Microsoft on Friday called on companies that provide Internet advertising services to adopt a number of specific steps to ensure the protection of consumer privacy.
Microsoft said it submitted its proposals to the Federal Trade Commission in response to the agency's request for comments on Internet self-regulation guidelines it's mulling.
Microsoft said Internet advertisers should adopt a five-tiered system of standards to protect consumer privacy across commonly used online ad scenarios.
Organizations that keep records of consumers' page views in order to serve up targeted ads on their own sites should inform visitors about the practice "and retain data only as long as necessary to fulfill a legitimate business need," Microsoft said.
Entities that collect personal information to deliver ads across unrelated, third-party sites should allow consumers to opt out of the practice, Microsoft said.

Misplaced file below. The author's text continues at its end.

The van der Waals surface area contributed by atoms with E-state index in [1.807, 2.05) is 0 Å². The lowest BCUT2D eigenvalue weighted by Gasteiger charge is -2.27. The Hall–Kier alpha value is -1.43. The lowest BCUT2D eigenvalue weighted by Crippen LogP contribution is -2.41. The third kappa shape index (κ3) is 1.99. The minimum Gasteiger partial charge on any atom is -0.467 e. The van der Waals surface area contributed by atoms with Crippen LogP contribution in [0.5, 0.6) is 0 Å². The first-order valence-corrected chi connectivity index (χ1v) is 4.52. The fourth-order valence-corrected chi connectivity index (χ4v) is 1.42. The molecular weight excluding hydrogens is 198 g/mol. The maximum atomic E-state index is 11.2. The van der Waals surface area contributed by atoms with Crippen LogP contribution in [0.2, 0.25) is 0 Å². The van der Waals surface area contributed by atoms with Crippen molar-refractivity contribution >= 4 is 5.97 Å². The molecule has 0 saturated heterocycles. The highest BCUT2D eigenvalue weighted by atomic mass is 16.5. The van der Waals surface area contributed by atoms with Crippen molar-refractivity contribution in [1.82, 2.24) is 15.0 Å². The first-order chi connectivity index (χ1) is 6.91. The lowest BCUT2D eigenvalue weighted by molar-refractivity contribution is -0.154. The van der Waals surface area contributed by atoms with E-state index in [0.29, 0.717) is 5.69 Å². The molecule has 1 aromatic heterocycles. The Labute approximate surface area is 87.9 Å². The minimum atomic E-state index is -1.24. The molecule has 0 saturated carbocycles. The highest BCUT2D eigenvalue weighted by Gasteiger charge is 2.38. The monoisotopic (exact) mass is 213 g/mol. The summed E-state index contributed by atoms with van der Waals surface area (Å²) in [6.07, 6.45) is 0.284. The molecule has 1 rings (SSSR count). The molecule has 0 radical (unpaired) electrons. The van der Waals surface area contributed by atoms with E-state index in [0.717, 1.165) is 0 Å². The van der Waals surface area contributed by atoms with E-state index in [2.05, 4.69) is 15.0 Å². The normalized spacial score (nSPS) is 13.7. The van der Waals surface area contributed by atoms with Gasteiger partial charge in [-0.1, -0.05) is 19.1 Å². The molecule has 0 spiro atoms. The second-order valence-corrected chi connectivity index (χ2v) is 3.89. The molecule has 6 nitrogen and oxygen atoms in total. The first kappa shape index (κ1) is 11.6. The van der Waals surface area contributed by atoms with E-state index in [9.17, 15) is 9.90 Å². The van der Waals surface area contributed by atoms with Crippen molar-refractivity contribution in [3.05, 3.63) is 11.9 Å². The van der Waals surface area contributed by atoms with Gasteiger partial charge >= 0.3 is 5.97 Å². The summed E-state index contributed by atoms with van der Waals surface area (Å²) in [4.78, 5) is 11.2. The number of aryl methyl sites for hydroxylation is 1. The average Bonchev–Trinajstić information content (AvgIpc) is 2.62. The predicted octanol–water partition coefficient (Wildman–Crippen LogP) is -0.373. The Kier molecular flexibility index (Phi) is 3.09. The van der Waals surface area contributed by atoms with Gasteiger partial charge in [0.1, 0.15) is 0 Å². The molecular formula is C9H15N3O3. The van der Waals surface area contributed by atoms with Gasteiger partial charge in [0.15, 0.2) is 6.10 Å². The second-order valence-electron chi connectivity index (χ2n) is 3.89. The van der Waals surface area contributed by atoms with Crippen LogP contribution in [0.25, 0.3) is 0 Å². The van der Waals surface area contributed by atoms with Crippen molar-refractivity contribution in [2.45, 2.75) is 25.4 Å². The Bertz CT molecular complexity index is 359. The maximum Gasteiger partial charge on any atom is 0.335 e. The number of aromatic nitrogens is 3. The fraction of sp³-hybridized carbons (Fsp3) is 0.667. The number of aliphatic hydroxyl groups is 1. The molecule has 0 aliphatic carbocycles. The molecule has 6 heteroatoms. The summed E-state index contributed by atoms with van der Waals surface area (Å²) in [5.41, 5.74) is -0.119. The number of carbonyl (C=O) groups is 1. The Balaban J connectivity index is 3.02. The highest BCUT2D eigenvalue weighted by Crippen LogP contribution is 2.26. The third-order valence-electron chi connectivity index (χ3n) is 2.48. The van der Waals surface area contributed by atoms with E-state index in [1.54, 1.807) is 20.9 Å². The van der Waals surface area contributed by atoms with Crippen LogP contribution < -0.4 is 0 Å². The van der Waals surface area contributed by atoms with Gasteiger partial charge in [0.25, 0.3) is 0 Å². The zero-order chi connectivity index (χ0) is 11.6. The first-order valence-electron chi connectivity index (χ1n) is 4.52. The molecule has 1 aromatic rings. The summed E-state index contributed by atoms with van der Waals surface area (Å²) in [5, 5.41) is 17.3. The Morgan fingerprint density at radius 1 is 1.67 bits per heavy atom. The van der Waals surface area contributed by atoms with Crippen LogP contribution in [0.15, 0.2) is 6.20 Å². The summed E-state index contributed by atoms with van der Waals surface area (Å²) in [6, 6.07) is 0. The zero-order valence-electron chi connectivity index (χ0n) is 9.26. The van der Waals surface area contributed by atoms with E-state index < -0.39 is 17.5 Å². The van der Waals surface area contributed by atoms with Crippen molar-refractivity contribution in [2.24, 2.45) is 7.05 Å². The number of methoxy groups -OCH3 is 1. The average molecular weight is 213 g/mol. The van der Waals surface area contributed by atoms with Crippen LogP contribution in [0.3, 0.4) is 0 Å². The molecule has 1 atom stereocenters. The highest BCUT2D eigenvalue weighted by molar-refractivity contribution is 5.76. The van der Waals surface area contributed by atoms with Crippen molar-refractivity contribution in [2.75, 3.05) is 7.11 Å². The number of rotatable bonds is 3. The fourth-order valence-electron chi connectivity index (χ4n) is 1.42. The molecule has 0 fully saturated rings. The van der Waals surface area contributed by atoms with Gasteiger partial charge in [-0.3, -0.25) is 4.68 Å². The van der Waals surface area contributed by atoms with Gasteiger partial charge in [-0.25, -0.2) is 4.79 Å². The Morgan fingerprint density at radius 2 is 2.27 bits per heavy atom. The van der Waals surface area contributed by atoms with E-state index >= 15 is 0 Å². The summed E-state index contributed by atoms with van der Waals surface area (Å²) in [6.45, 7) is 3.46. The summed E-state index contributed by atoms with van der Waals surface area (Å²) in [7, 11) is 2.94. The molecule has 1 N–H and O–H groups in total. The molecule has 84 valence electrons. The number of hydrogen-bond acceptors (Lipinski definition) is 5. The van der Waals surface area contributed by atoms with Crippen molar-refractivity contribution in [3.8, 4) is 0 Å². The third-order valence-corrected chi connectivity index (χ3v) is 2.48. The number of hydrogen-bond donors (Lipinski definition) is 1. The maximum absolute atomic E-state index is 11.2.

Companies that build behavioral profiles of consumers based on their Web surfing habits in order to serve up ads to third parties should also give individuals the ability to opt out, said Microsoft.
In addition, the company said, Internet advertisers should let consumers opt out of programs that use personally identifiable information and should obtain express consent before using information that could reveal sensitive personal information such as medical conditions, religious beliefs, or sexual orientation.
"Online advertising should put consumers in the driver's seat, not only with the information they want to see, but also with the tools to protect their privacy," said Microsoft general counsel Brad Smith, in a statement.
Microsoft has used acquisitions and partnerships to become one of the Internet's biggest digital advertising services companies.
Last month, the software maker bought out Rapt, a San Francisco-based developer of yield management software and services for Web publishers. Rapt's customers include Dow Jones, The Weather Channel, and NBC Universal.
Last year, Microsoft acquired digital advertising agency aQuantive for $6 billion.
Microsoft is also looking to buy Yahoo, the Internet's largest provider of online display advertising, for $31 per share.
Microsoft in 2002 settled FTC charges that it failed to protect the privacy of users of its Passport online identity service.